Wow militant athiests, socialists and individualists all wrapped up in one. And these Freethinking Athiest Socialists are all sitting on the Bush Reagan Supreme Court. Give your head a shake. This is the kind of thinking that is taught in home schooling America is truly in trouble, and not just failing grade point average. America is going backwards to embrace its small thinking nativist agrarian past. Which is another myth.

The very beast of the biblical revelations that these biblical literalists and evangelicals believe in resides not in Israel or the Middle East, or the Vatican or Russia but in Washington itself. The very home of the freethinking anti-establishment of its day way back when the first Constiutional Congress drafted the American Deist Constitution. A constitution which was the model for many revolutionary movements constitutionz including France and Vietnam.

All of Kimballs complaints about America, are the same as those created as a foil in the 19th Century for the Evangelical Second Great Revival, the Anti-Masonic hysteria and the Knownothing party.

All of this coincided with the crisis in America that Jefferson and Hamilton had predicted in their debate over manufacturer versus farmer,the transformation of America from an agrarian nation into a manufacturing society. From small capitlaist farmers to large scale industrial capitalisn.

These movements occured between 1830-1868 as America went from small scale Artisan production to large scale manufacturing. The death of the small scale native American homecrafts and their replacement with large scale production and factories, with its immigrant and imported labour, situated as it was on the East Coast, led to reactionary movements against the new urban civilization. The Civil War destroyed all that remained of the Jeffersonian agrarian artisan America.

Today the same crisis is upon America as production is destroyed, jobs lost or sent offshore, the new nativist American movement comes from its working class that has embraced evangelism as it once embraced trade unionism. And today the right wing which embraces free trade embraces the very ideology of Hamiltons manufacturers while clinging to the Jeffesonian ideals of small scale agrarian capitalism. That is the real contradiction in the American psyche not Kimballs free-thinking indiviudalist socialism.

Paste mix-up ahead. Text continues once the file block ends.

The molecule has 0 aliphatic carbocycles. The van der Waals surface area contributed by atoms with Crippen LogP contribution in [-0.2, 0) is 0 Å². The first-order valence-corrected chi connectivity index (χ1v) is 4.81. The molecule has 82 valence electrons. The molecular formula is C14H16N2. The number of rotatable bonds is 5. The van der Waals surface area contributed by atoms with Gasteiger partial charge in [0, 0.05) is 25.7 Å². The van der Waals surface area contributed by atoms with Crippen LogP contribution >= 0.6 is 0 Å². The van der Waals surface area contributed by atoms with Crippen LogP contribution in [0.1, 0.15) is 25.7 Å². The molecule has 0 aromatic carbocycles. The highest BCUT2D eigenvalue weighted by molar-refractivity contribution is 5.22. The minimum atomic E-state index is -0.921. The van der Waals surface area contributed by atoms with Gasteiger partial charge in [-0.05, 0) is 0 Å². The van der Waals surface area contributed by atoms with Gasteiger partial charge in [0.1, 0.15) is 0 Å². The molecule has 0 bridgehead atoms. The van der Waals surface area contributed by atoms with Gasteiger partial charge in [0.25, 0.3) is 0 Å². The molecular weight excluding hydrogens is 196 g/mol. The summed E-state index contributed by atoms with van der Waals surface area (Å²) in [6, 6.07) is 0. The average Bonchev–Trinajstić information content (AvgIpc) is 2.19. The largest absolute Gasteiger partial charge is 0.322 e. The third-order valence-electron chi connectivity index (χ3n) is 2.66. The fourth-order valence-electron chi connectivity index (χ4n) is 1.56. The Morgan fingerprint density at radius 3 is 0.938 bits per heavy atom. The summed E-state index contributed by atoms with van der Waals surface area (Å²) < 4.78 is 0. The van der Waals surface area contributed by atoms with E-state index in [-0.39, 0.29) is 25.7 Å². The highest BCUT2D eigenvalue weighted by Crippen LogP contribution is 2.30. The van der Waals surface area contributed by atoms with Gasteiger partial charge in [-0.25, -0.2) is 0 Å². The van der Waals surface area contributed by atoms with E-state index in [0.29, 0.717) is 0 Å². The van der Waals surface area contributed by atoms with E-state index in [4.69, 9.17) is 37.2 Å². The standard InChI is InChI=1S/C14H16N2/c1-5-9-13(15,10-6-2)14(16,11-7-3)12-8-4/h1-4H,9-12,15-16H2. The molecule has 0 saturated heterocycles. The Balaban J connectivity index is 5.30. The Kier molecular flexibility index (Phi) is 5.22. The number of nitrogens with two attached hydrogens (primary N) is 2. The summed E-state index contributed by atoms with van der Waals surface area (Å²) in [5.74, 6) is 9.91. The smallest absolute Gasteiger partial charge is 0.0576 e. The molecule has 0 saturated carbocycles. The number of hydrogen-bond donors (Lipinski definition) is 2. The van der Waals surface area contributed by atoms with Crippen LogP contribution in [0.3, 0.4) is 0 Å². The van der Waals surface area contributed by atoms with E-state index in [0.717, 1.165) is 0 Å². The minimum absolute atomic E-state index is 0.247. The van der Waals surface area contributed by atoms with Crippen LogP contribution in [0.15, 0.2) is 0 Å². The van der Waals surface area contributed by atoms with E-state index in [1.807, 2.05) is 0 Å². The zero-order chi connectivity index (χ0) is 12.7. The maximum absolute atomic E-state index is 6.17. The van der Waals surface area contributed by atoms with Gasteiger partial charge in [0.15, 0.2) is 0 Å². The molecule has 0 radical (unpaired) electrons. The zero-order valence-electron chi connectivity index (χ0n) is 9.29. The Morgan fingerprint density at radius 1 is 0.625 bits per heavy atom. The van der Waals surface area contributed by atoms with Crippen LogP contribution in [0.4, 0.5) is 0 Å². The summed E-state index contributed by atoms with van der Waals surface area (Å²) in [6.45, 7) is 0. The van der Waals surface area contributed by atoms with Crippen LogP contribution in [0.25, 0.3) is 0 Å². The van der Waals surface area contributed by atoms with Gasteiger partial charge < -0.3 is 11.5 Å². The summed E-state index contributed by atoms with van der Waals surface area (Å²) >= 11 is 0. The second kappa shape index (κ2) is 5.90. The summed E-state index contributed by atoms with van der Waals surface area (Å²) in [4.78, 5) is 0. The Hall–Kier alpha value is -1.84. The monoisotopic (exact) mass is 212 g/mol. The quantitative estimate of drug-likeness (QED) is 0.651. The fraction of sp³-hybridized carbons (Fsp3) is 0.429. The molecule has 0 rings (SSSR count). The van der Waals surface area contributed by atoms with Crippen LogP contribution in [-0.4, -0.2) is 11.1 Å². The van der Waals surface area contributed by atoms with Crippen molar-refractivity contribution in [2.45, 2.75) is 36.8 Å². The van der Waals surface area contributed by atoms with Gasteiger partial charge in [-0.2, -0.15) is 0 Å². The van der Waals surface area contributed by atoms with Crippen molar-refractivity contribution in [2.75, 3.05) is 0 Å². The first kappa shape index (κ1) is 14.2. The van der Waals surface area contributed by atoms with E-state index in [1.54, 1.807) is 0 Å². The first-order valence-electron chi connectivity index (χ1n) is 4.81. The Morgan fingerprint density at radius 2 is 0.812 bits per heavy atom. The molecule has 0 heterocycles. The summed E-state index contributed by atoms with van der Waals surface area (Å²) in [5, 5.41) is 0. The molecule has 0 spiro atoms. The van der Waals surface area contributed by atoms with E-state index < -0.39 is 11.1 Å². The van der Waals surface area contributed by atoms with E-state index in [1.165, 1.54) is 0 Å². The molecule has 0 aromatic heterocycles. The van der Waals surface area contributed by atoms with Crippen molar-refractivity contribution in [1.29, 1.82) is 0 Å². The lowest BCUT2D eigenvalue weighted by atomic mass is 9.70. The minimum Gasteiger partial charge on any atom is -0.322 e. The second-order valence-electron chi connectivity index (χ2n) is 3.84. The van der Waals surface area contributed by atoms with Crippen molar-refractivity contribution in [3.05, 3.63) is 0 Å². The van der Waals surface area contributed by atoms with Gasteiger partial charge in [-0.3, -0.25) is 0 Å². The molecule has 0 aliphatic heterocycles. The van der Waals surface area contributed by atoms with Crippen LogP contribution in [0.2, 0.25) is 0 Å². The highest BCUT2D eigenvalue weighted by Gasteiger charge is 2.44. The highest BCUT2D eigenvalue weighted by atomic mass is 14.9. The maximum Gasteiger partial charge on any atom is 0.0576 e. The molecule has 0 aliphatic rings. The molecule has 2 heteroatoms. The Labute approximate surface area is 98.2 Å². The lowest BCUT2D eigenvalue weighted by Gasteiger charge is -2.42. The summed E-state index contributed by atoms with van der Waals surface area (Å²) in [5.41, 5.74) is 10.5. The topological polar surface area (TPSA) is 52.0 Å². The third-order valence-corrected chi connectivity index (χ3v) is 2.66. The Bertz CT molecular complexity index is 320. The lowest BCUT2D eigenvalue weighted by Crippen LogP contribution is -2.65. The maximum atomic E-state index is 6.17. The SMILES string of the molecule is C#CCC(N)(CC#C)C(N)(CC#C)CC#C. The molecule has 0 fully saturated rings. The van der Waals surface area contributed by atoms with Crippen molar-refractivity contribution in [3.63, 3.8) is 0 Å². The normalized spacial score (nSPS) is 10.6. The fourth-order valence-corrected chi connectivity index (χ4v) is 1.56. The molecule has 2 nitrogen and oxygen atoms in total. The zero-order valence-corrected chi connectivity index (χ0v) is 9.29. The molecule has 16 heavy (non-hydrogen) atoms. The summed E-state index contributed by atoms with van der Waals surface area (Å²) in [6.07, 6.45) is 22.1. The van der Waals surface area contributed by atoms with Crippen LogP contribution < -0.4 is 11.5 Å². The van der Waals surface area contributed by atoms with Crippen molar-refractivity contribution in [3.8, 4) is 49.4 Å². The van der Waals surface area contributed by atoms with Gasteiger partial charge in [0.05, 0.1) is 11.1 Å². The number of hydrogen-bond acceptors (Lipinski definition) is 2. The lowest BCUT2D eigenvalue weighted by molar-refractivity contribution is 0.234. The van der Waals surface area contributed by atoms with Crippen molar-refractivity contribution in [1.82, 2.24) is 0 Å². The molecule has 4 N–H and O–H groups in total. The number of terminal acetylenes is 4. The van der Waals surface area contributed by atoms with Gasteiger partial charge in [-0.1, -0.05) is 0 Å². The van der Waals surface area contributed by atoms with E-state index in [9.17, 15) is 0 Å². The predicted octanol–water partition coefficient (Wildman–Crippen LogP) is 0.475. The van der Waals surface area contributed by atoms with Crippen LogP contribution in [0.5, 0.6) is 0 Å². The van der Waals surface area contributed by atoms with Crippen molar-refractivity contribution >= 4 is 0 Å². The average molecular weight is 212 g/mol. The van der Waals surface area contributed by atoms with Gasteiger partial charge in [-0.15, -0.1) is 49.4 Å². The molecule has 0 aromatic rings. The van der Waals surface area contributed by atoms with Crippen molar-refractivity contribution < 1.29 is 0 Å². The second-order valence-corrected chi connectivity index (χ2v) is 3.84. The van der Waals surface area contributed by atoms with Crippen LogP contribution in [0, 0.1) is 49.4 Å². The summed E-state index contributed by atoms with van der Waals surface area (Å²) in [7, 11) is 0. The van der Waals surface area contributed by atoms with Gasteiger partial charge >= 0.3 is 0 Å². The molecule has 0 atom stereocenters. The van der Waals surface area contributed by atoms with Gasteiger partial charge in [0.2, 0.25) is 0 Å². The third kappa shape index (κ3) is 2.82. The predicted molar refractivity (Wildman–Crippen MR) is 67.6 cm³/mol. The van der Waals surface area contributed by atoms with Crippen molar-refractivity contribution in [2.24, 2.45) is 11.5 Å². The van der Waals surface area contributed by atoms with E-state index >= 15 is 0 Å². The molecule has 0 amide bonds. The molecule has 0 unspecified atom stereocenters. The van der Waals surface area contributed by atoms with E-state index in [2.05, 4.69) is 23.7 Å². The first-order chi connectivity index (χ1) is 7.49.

And the Republican party in its modern incarnation as the political voice of this Great Revival with its links to Moral Majority and its right wing evangelicals shares more in common with the Knownothings than they do with the great Whig party of Lincoln.

What Was the Matter with Ohio?: Unions and Evangelicals in the Rust Belt
by James Straub

It was a fittingly ironic end to an election full of grotesque twists: When George W. Bush was narrowly reelected president of the United States, it was the electoral votes of the state he had harmed most that gave him the final nudge across the finish line. Ohio went for the second election in a row to the Republican clown prince. But if the first Bush victory was tragedy, the one in 2004 was surely farce: has world history ever turned before on the artful elevation of gay bashing to an electoral tactic?

“In twenty-one years of organizing, I’ve never seen anything like this,” former trucker’s union organizer Phil Burress told the New York Times shortly after the election. “It’s a forest fire with a 100 mile-per-hour wind behind it.” Burress was speaking not of the efforts of unions and community organizations to register and turn out hundreds of thousands of new voters to the polls in Ohio to vote against Bush, but of his crusade to mobilize even larger numbers to pass a state constitution amendment prohibiting gay marriage.

The demographics and causes of Bush’s slim victory in Ohio and the country continue to be debated—for instance, while 25 percent of Ohio voters identified themselves as white evangelicals (and 78 percent of them voted for Bush), the Washington Post’s number-crunching later revealed that the percentage of frequent church-goers voting in Ohio actually declined 5 percent in 2004—and Congressman John Conyers has documented evidence of electoral fraud that indicates Ohio my have been this election’s secret Florida. However, it remains undeniable that Bush’s Ohio victory did come in part from a massive outpouring of socially conservative evangelical Christians to the polls. A large majority of these Republican evangelicals were blue-collar Ohioans voting against their self-interest, many mobilized by Burress’s anti-gay marriage amendment.